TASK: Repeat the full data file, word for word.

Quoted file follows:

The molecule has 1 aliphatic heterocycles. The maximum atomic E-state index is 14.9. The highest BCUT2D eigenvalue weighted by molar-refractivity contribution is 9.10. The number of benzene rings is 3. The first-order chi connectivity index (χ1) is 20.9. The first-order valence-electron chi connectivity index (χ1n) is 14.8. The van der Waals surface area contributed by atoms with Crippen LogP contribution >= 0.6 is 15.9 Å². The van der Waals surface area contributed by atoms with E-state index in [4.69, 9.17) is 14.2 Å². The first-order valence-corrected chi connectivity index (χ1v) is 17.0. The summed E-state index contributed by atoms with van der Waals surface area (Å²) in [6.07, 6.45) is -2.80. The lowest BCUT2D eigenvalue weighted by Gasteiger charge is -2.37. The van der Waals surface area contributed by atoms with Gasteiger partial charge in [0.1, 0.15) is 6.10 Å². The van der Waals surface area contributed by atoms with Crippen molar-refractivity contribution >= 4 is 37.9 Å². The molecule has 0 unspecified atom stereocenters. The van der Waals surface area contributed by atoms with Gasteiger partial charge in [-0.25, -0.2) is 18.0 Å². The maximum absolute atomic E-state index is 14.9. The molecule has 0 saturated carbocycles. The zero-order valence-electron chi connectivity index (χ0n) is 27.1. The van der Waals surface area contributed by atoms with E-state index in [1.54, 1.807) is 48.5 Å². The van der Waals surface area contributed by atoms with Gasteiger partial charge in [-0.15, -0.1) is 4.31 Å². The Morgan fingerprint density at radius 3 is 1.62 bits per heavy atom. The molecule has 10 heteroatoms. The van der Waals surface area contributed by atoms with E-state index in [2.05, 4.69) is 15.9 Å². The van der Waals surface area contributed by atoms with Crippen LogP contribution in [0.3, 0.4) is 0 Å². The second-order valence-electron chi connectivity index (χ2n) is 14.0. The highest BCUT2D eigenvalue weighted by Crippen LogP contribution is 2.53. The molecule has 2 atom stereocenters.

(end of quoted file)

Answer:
The molecule has 1 aliphatic heterocycles. The maximum atomic E-state index is 14.9. The highest BCUT2D eigenvalue weighted by molar-refractivity contribution is 9.10. The number of benzene rings is 3. The first-order chi connectivity index (χ1) is 20.9. The first-order valence-electron chi connectivity index (χ1n) is 14.8. The van der Waals surface area contributed by atoms with Crippen LogP contribution >= 0.6 is 15.9 Å². The van der Waals surface area contributed by atoms with E-state index in [4.69, 9.17) is 14.2 Å². The first-order valence-corrected chi connectivity index (χ1v) is 17.0. The summed E-state index contributed by atoms with van der Waals surface area (Å²) in [6.07, 6.45) is -2.80. The lowest BCUT2D eigenvalue weighted by Gasteiger charge is -2.37. The van der Waals surface area contributed by atoms with Gasteiger partial charge in [0.1, 0.15) is 6.10 Å². The van der Waals surface area contributed by atoms with Crippen molar-refractivity contribution >= 4 is 37.9 Å². The molecule has 0 unspecified atom stereocenters. The van der Waals surface area contributed by atoms with Gasteiger partial charge in [-0.25, -0.2) is 18.0 Å². The maximum absolute atomic E-state index is 14.9. The molecule has 0 saturated carbocycles. The zero-order valence-electron chi connectivity index (χ0n) is 27.1. The van der Waals surface area contributed by atoms with E-state index in [1.54, 1.807) is 48.5 Å². The van der Waals surface area contributed by atoms with Gasteiger partial charge in [-0.15, -0.1) is 4.31 Å². The Morgan fingerprint density at radius 3 is 1.62 bits per heavy atom. The molecule has 10 heteroatoms. The van der Waals surface area contributed by atoms with E-state index in [2.05, 4.69) is 15.9 Å². The van der Waals surface area contributed by atoms with Crippen LogP contribution in [0.3, 0.4) is 0 Å². The second-order valence-electron chi connectivity index (χ2n) is 14.0. The highest BCUT2D eigenvalue weighted by Crippen LogP contribution is 2.53. The molecule has 2 atom stereocenters.